FIG. 3 shows an arrangement for loading a stimulable phosphor sheet into a cassette in which the third embodiment of the present invention is adopted. This third embodiment differs from the above-described second embodiment in that the same type of illuminant 10 as in the first embodiment described above, for instance a tungsten-filament lamp, a fluorescent lamp, sodium lamp, xenon lamp or the like is used, and in that there is used an illuminant moving means (not shown) for moving the illuminant 10 in the direction of arrow 15 along the supporting plate 13b. The sheet 2 is supported on the transparent supporting plate 13b in the same way as in the second embodiment described above. The illuminant 10 moves along the supporting plate 13b at a predetermined speed while light is emitted therefrom. Thus the stimulable phosphor sheet 2 is exposed to light from its forward end up to its tail end. The moving speed of the illuminant 10 must of course be controlled in accordance with the power thereof. After the exposure is finished, the sheet 2 is loaded into the cassette 11 in the same manner as in the second embodiment mentioned above. Also in this third embodiment, the whole surface of the stimulable phosphor sheet 2 can be uniformly exposed to light as in the case of the first embodiment.
In each of the above-described embodiments of the present invention, the suction-type take-up arm 7 is used to take up the stimulable phosphor sheets 2 one by one from the aperture 6 of the magazine 3 fitted to the magazine fitting section 4. However, the take-up arm 7 may of course be replaced by any other suitable type of means having a similar function.
|Cited Patent||Filing date||Publication date||Applicant||Title|
|US3558308 *||Jul 13, 1967||Jan 26, 1971||Itek Corp||Process for producing photographic images with photosensitive materials and products produced thereby|
|US3776627 *||Nov 13, 1972||Dec 4, 1973||Mitsubishi Electric Corp||Electrophotographic apparatus using photosensitive member with electrically high insulating layer|
|US3790784 *||Jun 6, 1972||Feb 5, 1974||Isotopes Inc||Method and apparatus for treating thermoluminescent dosimeters during read-out to enable their immediate reuse|
|US4258264 *||Jul 12, 1979||Mar 24, 1981||Fuji Photo Film Co., Ltd.||Method of and apparatus for reading out a radiation image recorded in a stimulable phosphor|
|US4276473 *||Feb 26, 1980||Jun 30, 1981||Fuji Photo Film Co., Ltd.||Gradation processing method and apparatus for radiation image recording system|
|US4340911 *||Feb 22, 1980||Jul 20, 1982||Fuji Photo Film Co., Ltd.||Image gradation processing method and apparatus for mammogram copying system|
|US4387428 *||Dec 29, 1980||Jun 7, 1983||Fuji Photo Film Co., Ltd.||Method of and apparatus for processing a radiation image|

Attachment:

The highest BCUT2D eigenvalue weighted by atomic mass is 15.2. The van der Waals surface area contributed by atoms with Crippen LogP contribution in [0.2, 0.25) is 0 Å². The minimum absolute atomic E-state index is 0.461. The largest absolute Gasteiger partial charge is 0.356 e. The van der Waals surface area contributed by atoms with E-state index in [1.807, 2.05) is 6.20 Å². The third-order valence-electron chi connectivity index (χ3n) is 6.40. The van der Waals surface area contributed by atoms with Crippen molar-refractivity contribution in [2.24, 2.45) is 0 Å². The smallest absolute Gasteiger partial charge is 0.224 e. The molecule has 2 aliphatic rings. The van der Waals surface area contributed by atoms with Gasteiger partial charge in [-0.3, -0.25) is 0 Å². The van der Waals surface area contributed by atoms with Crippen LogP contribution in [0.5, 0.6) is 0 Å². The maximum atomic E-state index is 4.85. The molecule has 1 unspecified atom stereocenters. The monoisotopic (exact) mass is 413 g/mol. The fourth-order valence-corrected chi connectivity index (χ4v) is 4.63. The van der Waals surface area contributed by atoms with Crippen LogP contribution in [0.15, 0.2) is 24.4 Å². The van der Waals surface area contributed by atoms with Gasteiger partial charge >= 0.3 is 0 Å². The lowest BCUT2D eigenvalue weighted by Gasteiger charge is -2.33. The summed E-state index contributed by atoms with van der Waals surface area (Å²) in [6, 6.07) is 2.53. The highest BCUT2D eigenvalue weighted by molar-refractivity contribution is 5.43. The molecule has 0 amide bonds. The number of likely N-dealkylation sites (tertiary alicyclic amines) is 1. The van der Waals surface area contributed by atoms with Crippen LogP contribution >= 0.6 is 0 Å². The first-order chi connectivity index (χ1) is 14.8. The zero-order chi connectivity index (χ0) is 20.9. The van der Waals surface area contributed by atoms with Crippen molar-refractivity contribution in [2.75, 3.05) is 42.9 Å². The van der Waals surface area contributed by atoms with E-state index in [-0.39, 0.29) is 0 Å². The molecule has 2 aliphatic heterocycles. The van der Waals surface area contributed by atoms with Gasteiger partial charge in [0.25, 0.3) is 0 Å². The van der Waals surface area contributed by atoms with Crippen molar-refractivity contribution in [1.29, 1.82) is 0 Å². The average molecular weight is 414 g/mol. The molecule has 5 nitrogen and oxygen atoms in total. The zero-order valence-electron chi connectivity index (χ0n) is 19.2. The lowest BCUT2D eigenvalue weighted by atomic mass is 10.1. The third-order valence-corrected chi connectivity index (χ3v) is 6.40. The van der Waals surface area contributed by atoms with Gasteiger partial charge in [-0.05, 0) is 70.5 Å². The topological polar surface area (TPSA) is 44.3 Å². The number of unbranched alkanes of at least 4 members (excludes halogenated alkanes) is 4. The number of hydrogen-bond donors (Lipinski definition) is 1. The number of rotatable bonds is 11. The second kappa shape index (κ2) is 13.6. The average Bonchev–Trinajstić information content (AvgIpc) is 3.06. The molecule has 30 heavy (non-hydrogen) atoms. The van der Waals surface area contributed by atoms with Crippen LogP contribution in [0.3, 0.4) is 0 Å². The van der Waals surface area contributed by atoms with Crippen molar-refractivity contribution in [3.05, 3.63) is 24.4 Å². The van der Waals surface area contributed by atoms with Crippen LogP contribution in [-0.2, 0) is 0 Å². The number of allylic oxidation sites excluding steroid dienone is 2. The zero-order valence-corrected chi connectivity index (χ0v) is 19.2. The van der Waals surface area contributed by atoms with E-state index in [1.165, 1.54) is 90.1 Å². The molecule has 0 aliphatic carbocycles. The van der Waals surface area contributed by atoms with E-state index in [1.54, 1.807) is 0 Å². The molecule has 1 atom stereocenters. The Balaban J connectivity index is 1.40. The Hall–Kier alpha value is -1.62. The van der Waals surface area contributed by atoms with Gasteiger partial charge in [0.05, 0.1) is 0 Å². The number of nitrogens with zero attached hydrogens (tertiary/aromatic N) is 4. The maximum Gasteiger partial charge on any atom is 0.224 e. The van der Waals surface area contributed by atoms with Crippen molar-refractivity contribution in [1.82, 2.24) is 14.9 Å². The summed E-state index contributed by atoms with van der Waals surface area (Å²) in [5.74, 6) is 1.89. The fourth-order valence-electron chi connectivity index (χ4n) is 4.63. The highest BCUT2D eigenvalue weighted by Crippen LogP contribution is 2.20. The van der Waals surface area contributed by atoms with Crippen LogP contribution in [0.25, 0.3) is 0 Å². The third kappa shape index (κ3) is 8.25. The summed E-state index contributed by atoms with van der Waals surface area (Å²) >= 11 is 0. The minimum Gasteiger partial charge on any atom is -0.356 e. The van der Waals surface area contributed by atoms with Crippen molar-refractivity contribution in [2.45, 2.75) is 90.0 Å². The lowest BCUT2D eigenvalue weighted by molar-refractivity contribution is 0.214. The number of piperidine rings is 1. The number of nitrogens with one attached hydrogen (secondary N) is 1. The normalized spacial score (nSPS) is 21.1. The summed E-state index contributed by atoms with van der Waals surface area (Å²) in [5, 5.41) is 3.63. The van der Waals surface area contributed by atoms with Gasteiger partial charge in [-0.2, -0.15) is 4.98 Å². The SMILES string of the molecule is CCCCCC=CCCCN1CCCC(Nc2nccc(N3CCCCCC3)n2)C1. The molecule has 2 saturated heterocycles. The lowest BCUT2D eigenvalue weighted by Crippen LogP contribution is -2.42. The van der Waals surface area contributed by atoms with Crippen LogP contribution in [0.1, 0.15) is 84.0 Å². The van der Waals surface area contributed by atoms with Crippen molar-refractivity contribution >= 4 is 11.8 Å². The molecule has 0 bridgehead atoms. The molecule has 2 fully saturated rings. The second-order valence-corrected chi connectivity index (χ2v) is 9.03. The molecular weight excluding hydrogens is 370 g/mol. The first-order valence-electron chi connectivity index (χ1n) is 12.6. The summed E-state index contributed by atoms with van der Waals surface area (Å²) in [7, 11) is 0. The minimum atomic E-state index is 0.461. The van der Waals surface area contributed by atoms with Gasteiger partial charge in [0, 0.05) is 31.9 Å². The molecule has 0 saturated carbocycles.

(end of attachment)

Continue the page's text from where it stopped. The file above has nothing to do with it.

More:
|US4400619 *||Jul 11, 1980||Aug 23, 1983||Fuji Photo Film Co., Ltd.||Method of and apparatus for obtaining a radiation image by use of a stimulable phospher|
|US4438333 *||Jan 15, 1982||Mar 20, 1984||Fuji Photo Film Co., Ltd.||Noise erasing apparatus for stimulable phosphor sheet|
|US4439682 *||Jan 11, 1982||Mar 27, 1984||Fuji Photo Film Co., Ltd.||Noise erasing method in a radiation image recording and reproducing method|
|EP0056638A1 *||Jan 16, 1982||Jul 28, 1982||Fuji Photo Film Co., Ltd.||Noise erasing apparatus for stimulable phosphor sheet|
|EP0056639B1 *||Jan 16, 1982||Sep 11, 1985||Fuji Photo Film Co., Ltd.||Radiation image recording apparatus|
|Citing Patent||Filing date||Publication date||Applicant||Title|
|US4712009 *||Nov 20, 1984||Dec 8, 1987||Fuji Photo Film Co., Ltd.||Apparatus for scanning sheet-shaped recording medium|
|US4760255 *||Jul 17, 1985||Jul 26, 1988||Fuji Photo Film Co., Ltd.||Radiation image recording and read-out apparatus|
|US4849630 *||Apr 20, 1988||Jul 18, 1989||Fuji Photo Film Co., Ltd.||Cassette and erasure device for stimulable phosphor sheet|
|US4849633 *||Oct 30, 1987||Jul 18, 1989||Fuji Photo Film Co., Ltd.||Radiation image erase unit for use with stimulable phosphor sheet|
|US4868387 *||Jun 3, 1985||Sep 19, 1989||Fuji Photo Film Co., Ltd.||Radiation image erase unit for use with stimulable phosphor sheet|
|US6355938||Nov 24, 1999||Mar 12, 2002||Phormax Corporation||Phosphor screen scanning systems|
|US20050012057 *||May 10, 2004||Jan 20, 2005||Alara, Inc.||Method and apparatus for radiation image erasure|
|International Classification||G03B41/00, G03B42/02, G21K4/00, G03C5/16, G01T1/29|
|Cooperative Classification||G01T1/2016, G21K4/00, G03C5/16|
|European Classification||G03C5/16, G21K4/00, G01T1/29D9|
|Oct 18, 1982||AS||Assignment|
Owner name: FUJI PHOTO FILM CO. LTD., 210 NAKANUMA, MINAMIASHI
Free format text: ASSIGNMENT OF ASSIGNORS INTEREST.;ASSIGNOR:KATO, HISATOYO;REEL/FRAME:004060/0874
Effective date: 19821015
|Aug 19, 1988||FPAY||Fee payment|
Year of fee payment: 4
|Aug 14, 1992||FPAY||Fee payment|
Year of fee payment: 8
|Aug 19, 1996||FPAY||Fee payment|
Year of fee payment: 12